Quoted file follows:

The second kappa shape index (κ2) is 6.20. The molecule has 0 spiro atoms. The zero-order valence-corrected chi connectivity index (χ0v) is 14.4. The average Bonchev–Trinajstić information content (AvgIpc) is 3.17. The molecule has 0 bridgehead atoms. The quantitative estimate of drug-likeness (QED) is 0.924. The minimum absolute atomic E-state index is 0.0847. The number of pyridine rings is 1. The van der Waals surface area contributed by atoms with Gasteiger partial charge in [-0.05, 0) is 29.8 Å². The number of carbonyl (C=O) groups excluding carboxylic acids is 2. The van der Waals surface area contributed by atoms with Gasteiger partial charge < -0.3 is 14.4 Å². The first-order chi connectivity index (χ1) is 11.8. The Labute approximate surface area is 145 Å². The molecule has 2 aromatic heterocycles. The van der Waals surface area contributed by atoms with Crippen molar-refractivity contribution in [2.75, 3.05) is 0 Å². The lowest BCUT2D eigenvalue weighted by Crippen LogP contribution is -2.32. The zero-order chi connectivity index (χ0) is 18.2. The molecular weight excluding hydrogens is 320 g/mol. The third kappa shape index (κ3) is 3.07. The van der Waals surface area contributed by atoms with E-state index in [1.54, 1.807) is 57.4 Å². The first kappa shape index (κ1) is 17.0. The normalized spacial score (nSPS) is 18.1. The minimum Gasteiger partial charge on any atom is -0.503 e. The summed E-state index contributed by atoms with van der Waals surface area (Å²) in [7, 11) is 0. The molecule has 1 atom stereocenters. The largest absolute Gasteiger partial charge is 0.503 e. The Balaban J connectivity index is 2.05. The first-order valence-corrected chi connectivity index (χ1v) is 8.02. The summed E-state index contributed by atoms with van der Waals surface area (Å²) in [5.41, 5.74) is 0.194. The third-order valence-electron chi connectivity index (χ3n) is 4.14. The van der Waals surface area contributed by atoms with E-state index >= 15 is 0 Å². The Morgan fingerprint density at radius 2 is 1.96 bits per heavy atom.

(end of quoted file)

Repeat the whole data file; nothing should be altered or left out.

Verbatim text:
The second kappa shape index (κ2) is 6.20. The molecule has 0 spiro atoms. The zero-order valence-corrected chi connectivity index (χ0v) is 14.4. The average Bonchev–Trinajstić information content (AvgIpc) is 3.17. The molecule has 0 bridgehead atoms. The quantitative estimate of drug-likeness (QED) is 0.924. The minimum absolute atomic E-state index is 0.0847. The number of pyridine rings is 1. The van der Waals surface area contributed by atoms with Gasteiger partial charge in [-0.05, 0) is 29.8 Å². The number of carbonyl (C=O) groups excluding carboxylic acids is 2. The van der Waals surface area contributed by atoms with Gasteiger partial charge < -0.3 is 14.4 Å². The first-order chi connectivity index (χ1) is 11.8. The Labute approximate surface area is 145 Å². The molecule has 2 aromatic heterocycles. The van der Waals surface area contributed by atoms with Crippen molar-refractivity contribution in [2.75, 3.05) is 0 Å². The lowest BCUT2D eigenvalue weighted by Crippen LogP contribution is -2.32. The zero-order chi connectivity index (χ0) is 18.2. The molecular weight excluding hydrogens is 320 g/mol. The third kappa shape index (κ3) is 3.07. The van der Waals surface area contributed by atoms with E-state index in [1.54, 1.807) is 57.4 Å². The first kappa shape index (κ1) is 17.0. The normalized spacial score (nSPS) is 18.1. The minimum Gasteiger partial charge on any atom is -0.503 e. The summed E-state index contributed by atoms with van der Waals surface area (Å²) in [7, 11) is 0. The molecule has 1 atom stereocenters. The largest absolute Gasteiger partial charge is 0.503 e. The Balaban J connectivity index is 2.05. The first-order valence-corrected chi connectivity index (χ1v) is 8.02. The summed E-state index contributed by atoms with van der Waals surface area (Å²) in [5.41, 5.74) is 0.194. The third-order valence-electron chi connectivity index (χ3n) is 4.14. The van der Waals surface area contributed by atoms with E-state index >= 15 is 0 Å². The Morgan fingerprint density at radius 2 is 1.96 bits per heavy atom.